The importance of vitamin C in collagen synthesis is well known since the times of scurvy – besides activating synthesis in various ways, it functions as a necessary cofactor for the relevant enzymes. This has led to its use in anti-wrinkle cosmeceuticals. For example, a cream containing 3 % ascorbic acid has been shown to significantly reduce facial wrinkles and ageing-related damage . Activity of AA-2G is similar, as it promotes collagen accumulation, cell proliferation and formation of tissue structure . Furthermore, this molecule has a longer-lasting effect, compared to pure vitamin C. One study found that ascorbic acid stimulation of collagen synthesis ceased after 3 days, while a similar amount of ascorbyl glucoside maintained active collagen synthesis for 5 days . Under different conditions, similar difference was observed, with ascorbyl glucoside remaining active for at least 8 days and ascorbic acid being depleted after 5 days .
Another application of AA-2G in cosmetics is control of skin pigmentation. Due to its antioxidant properties, this compound reduces the rate of melanin synthesis, thus preventing skin darkening after UV exposure. This effect, together with reduced inflammation, was demonstrated by applying a cream containing 2 % ascorbic acid or related molecules, and AA-2G was found to be even more effective than unmodified vitamin C . It was also found that the whitening activity of AA-2G increases greatly when combined together with resveratrol .
Ascorbyl Glucoside is VERY acidic.
Ascorbyl Glucoside is ONLY stable at pH 5-7
After preparing an Ascorbyl Glucoside stock solution, neutralize it tp pH 5.5 by using Triethanolamineand then add it to the formulation.
Chemical Name: Ascorbic Acid 2-Glucoside (AAG2TM) INCI: Ascorbyl Glucoside CAS#: 129499-78-1 Appearance: fine white powder Solubility: water Suggested percentage: 2 % pH: 2.1 -2.8 (at 2% in water) Stability:
highly stable in solution even at high temperatures and in the presence of metal ions.
Stable at pH 5-7
After preparing an Ascorbyl Glucoside stock solution, neutralize it tp pH 5 by using Triethanolamineand then add it to the formulation.
Storage: Cool, dry place. Do not freeze. Keep away from light and moisture! Country of origin: Japan
 I. Yamamoto and N. Muto, “Bioavailability and biological activity of L-ascorbic acid 2-O-alpha-glucoside,” J. Nutr. Sci. Vitaminol. (Tokyo), vol. Spec No, pp. 161–164, 1992.
 N. Muto, Y. Ban, M. Akiba, and I. Yamamoto, “Evidence for the in vivo formation of ascorbic acid 2-O-alpha-glucoside in guinea pigs and rats,” Biochem. Pharmacol., vol. 42, no. 3, pp. 625–631, Jul. 1991.
 I. Yamamoto, N. Muto, K. Murakami, and J. Akiyama, “Collagen synthesis in human skin fibroblasts is stimulated by a stable form of ascorbate, 2-O-alpha-D-glucopyranosyl-L-ascorbic acid,” J. Nutr., vol. 122, no. 4, pp. 871–877, Apr. 1992.
 H. Wakamiya, E. Suzuki, I. Yamamoto, M. Akiba, M. Otsuka, and N. Arakawa, “Vitamin C activity of 2-O-alpha-D-glucopyranosyl-L-ascorbic acid in guinea pigs,” J. Nutr. Sci. Vitaminol. (Tokyo), vol. 38, no. 3, pp. 235–245, Jun. 1992.
 K. Murakami, N. Muto, K. Fukazawa, and I. Yamamoto, “Comparison of ascorbic acid and ascorbic acid 2-O-alpha-glucoside on the cytotoxicity and bioavailability to low density cultures of fibroblasts,” Biochem. Pharmacol., vol. 44, no. 11, pp. 2191–2197, Dec. 1992.
 Y. Kumano, T. Sakamoto, M. Egawa, I. Iwai, M. Tanaka, and I. Yamamoto, “In vitro and in vivo prolonged biological activities of novel vitamin C derivative, 2-O-alpha-D-glucopyranosyl-L-ascorbic acid (AA-2G), in cosmetic fields,” J. Nutr. Sci. Vitaminol. (Tokyo), vol. 44, no. 3, pp. 345–359, Jun. 1998.
 D. Mathew, C. K. K. Nair, J. A. Jacob, N. Biswas, T. Mukherjee, S. Kapoor, and T. V. Kagiya, “Ascorbic acid monoglucoside as antioxidant and radioprotector,” J. Radiat. Res. (Tokyo), vol. 48, no. 5, pp. 369–376, Sep. 2007.
 E. Miyai, M. Yanagida, J. Akiyama, and I. Yamamoto, “Ascorbic acid 2-O-alpha-glucoside-induced redox modulation in human keratinocyte cell line, SCC: mechanisms of photoprotective effect against ultraviolet light B,” Biol. Pharm. Bull., vol. 20, no. 6, pp. 632–636, Jun. 1997.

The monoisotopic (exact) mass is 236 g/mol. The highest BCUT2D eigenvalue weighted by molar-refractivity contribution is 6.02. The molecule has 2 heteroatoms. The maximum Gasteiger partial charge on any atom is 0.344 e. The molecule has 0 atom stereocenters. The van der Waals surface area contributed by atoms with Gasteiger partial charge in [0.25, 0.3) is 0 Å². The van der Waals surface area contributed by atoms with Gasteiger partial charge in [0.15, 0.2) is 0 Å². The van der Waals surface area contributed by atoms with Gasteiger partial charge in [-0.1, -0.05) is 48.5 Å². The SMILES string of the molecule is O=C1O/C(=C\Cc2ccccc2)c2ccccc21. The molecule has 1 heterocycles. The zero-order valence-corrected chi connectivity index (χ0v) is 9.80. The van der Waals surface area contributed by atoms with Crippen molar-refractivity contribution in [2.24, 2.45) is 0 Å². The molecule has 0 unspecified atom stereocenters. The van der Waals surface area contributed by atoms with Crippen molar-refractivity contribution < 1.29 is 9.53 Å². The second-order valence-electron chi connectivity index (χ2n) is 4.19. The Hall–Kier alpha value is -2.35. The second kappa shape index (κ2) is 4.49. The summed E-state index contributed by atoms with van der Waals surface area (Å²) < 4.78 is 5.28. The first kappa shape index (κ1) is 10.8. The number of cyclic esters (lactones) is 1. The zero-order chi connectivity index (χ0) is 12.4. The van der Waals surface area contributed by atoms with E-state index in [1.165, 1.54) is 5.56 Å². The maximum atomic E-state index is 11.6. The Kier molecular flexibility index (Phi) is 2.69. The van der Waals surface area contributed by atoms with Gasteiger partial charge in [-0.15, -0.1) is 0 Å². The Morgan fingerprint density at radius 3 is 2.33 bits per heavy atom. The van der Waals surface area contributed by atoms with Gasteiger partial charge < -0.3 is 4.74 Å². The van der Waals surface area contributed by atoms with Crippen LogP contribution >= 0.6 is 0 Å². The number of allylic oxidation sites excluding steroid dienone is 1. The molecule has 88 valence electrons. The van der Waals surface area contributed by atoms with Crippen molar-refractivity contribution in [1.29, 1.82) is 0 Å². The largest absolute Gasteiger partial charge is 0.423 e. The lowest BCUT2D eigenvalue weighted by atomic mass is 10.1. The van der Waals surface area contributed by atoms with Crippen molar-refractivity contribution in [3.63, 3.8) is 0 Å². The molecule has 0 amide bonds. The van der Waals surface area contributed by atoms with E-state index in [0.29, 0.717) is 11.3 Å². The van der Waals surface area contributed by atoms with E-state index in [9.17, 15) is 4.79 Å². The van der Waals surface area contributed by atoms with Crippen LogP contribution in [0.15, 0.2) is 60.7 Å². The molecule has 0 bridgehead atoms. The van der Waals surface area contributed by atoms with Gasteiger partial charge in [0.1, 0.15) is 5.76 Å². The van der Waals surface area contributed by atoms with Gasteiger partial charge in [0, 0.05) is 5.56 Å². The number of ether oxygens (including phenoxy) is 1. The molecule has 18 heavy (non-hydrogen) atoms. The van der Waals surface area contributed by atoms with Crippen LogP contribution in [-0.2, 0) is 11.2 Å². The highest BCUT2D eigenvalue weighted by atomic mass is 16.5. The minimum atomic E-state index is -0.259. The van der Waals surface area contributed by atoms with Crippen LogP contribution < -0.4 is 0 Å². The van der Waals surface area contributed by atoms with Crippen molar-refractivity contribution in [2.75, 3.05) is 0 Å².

E. Miyai, M. Yanagida, J. Akiyama, and I. Yamamoto, “Ascorbic acid 2-O-alpha-glucoside, a stable form of ascorbic acid, rescues human keratinocyte cell line, SCC, from cytotoxicity of ultraviolet light B,” Biol. Pharm. Bull., vol. 19, no. 7, pp. 984–987, Jul. 1996.
 M. Taniguchi, N. Arai, K. Kohno, S. Ushio, and S. Fukuda, “Anti-oxidative and anti-aging activities of 2-O-α-glucopyranosyl-L-ascorbic acid on human dermal fibroblasts,” Eur. J. Pharmacol., vol. 674, no. 2–3, pp. 126–131, Jan. 2012.
 M. Tanaka, N. Muto, E. Gohda, and I. Yamamoto, “Enhancement by ascorbic acid 2-glucoside or repeated additions of ascorbate of mitogen-induced IgM and IgG productions by human peripheral blood lymphocytes,” Jpn. J. Pharmacol., vol. 66, no. 4, pp. 451–456, Dec. 1994.
 T. Raschke, U. Koop, H.-J. Düsing, A. Filbry, K. Sauermann, S. Jaspers, H. Wenck, and K.-P. Wittern, “Topical activity of ascorbic acid: from in vitro optimization to in vivo efficacy,” Skin Pharmacol. Physiol., vol. 17, no. 4, pp. 200–206, Aug. 2004.
 Y. Kumano, T. Sakamoto, M. Egawa, M. Tanaka, and I. Yamamoto, “Enhancing effect of 2-O-alpha-D-glucopyranosyl-L-ascorbic acid, a stable ascorbic acid derivative, on collagen synthesis,” Biol. Pharm. Bull., vol. 21, no. 7, pp. 662–666, Jul. 1998.
 E. Miyai, I. Yamamoto, J. Akiyama, and M. Yanagida, “Inhibitory Effect of Ascorbic Acid 2-O-alpha-Glucoside on the Pigmentation of Skin by Exposure to Ultraviolet Light.,” Nishi Nihon Hifuka, vol. 58, no. 3, pp. 439–443, 1996.
 DSM IP Assets B.V., “Use of resveratrol and ascorbyl-2-glucoside,” EP 2522328 A1.
 W.-Y. Huang, P.-C. Lee, L.-K. Huang, L.-P. Lu, and W. C. Liao, “Stability studies of ascorbic acid 2-glucoside in cosmetic lotion using surface response methodology,” Bioorg. Med. Chem. Lett., vol. 23, no. 6, pp. 1583–1587, Mar. 2013.
After preparing an Ascorbyl Glucoside stock solution, neutralize it tp pH 5.5 by using Triethanolamineand then add it to the formulation.
If the formulation needs heating, cool down the formulations to 40-50°C and then add the neutralized Ascorbyl Glucoside solution. Please avoid heating at high temperatures (above 40°C) for prolonged periods.
Adding buffers, chelating agents and antioxidants, and shielding from strong light are also useful in preventing Ascorbyl Glucoside from decomposition during formulation.
The stability of Ascorbyl Glucosideis influenced by pH. Please avoid leaving it under prolonged conditions of strong acidity or alkalinity (pH 2-4 and 9-12).
BulkActives are DIY skin care suppliers of skin actives, cosmetic ingredients, cosmeceuticals, active ingredients, and standardized botanical extracts for diy skin care products and homemade cosmetics.
BulkActives is a part-time business. Orders are processed on Saturdays and mailed on Mondays at the latest.